Hello world!

Welcome to WordPress.com. This is your first post. Edit or delete it and start blogging! 

I just got my first blog registered.  Now I have to come up with some content that would interest readers.  I have not decided who I will tell about this yet.  It would be embarrassing if I had nothing to say after people started following it.  So, I think I will write a couple entries first and see how it goes.   

My first topic is about trees.  Specifically cracks in trees.  Specifically cracks in trunks of trees.  When is a crack in the trunk of a tree a problem?  What can be done about it?

When trees start growing as little tiny thin seedlings they do not have much of a bark on their trunks.  The “skin” on them is smooth and corky but very thin.  It serves to protect the water transferring cells inside and the tree’s version of stem cells.  The bark grows in a flat plane from underneath itself and gets thicker as the cells build up.  As the seedling grows, its stem gets bigger around and less flexible.  The bark of young trees usually remains smooth  until they are over an inch in diameter.  Then at that point, something has to give or the tree could not put on any more thickness.  Tiny stretchmarks begin to appear running vertically up and down the stretching trunk.  As the tree “calipers up” as nurserymen say, these stretchmarks split and build up repairs from beneath.  The result is a rough corrugated surface we call bark and some stretchy looking fibers in between plates of bark.  Rough plates of bark continue to grow and break apart like plate tectonics on the earth’s crust.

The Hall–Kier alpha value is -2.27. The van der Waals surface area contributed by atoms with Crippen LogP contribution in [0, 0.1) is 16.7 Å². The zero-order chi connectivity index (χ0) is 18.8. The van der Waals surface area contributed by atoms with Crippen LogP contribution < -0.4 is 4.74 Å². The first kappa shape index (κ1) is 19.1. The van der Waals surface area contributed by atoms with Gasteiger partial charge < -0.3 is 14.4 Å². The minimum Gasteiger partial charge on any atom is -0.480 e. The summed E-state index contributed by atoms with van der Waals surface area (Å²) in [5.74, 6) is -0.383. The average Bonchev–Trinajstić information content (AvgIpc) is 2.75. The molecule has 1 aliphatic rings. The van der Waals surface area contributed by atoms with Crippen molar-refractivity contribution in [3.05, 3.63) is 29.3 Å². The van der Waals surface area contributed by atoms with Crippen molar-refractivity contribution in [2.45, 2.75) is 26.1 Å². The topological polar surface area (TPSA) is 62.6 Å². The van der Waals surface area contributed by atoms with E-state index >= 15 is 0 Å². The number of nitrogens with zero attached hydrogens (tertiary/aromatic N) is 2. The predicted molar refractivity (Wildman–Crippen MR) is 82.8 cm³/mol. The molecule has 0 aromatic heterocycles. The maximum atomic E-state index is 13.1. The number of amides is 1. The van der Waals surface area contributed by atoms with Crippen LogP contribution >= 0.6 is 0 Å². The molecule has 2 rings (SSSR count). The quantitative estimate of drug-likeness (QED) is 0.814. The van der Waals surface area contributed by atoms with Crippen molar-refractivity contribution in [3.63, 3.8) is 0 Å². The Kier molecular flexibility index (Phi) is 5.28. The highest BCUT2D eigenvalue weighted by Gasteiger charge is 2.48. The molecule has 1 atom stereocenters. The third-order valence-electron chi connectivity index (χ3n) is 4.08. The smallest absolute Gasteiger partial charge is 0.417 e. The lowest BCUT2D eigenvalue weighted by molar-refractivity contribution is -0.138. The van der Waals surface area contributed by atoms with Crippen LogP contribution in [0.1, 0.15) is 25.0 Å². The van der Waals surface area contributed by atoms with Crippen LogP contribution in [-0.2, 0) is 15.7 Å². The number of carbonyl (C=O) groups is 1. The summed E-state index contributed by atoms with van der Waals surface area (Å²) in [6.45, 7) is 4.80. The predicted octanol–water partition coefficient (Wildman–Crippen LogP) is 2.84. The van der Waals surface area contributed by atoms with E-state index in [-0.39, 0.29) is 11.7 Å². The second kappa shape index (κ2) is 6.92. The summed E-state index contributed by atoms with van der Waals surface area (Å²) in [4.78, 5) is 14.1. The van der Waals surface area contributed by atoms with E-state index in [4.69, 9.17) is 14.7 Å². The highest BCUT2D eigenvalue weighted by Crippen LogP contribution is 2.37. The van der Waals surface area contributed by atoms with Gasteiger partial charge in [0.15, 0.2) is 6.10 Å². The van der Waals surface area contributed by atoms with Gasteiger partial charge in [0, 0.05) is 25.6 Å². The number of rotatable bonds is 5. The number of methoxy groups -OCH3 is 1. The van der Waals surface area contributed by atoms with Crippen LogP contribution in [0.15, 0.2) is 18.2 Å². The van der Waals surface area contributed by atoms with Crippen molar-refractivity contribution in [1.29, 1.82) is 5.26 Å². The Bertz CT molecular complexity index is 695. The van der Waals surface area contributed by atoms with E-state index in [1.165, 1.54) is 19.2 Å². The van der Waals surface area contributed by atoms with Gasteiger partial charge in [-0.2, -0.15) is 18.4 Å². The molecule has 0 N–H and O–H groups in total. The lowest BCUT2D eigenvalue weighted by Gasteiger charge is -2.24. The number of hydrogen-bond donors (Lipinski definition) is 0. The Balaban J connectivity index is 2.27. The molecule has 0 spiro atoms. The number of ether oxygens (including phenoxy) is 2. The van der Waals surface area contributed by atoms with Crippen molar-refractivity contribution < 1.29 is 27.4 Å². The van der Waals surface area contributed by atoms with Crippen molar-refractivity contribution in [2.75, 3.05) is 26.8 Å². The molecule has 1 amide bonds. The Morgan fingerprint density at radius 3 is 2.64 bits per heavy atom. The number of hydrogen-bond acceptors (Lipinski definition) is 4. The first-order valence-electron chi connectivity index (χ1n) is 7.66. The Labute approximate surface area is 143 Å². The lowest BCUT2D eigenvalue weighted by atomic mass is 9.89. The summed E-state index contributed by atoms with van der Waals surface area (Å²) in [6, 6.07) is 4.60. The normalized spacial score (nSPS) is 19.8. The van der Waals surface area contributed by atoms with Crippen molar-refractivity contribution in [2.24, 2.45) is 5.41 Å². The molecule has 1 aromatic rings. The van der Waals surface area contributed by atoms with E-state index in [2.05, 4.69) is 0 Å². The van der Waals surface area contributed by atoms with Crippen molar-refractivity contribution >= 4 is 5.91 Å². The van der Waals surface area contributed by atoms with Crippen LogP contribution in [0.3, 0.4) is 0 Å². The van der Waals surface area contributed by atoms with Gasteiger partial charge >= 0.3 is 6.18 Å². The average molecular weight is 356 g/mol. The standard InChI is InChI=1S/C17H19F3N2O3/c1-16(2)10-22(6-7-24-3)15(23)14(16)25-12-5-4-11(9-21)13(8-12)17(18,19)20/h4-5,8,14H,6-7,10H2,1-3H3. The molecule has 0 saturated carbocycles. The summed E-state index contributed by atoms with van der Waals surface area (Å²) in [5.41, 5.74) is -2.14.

The tree is in no danger from the plates growing apart and splitting as this is usually done on a very small scale and no open wounds occur on the trunk.  They way to tell if the splits you see are just growth stretches and not harmful cracks is the presence of liquid leaking out.  Normal growth cracks do not weep sap.  Cracks from  frost or wind damage will have broken the water and sap transporting vessels and just like a hole in the garden hose, liquid will leak out. 

There is not much you can do if the tree trunk has a true crack in it.  A normal, healthy tree will begin to grow corky edges all around the wound and slowly grow over it and close it up.  Do not wrap anything over the area.  It is not in need of a bandaide.  If anything, bandaging the sap against the trunk may start microbes growing in the wood and be worse.   Someday I will tell you little gardeners about the fermenting tree.  But today is just a first blog with no pictures. 

Tomorrow I will learn about tags and pictures.

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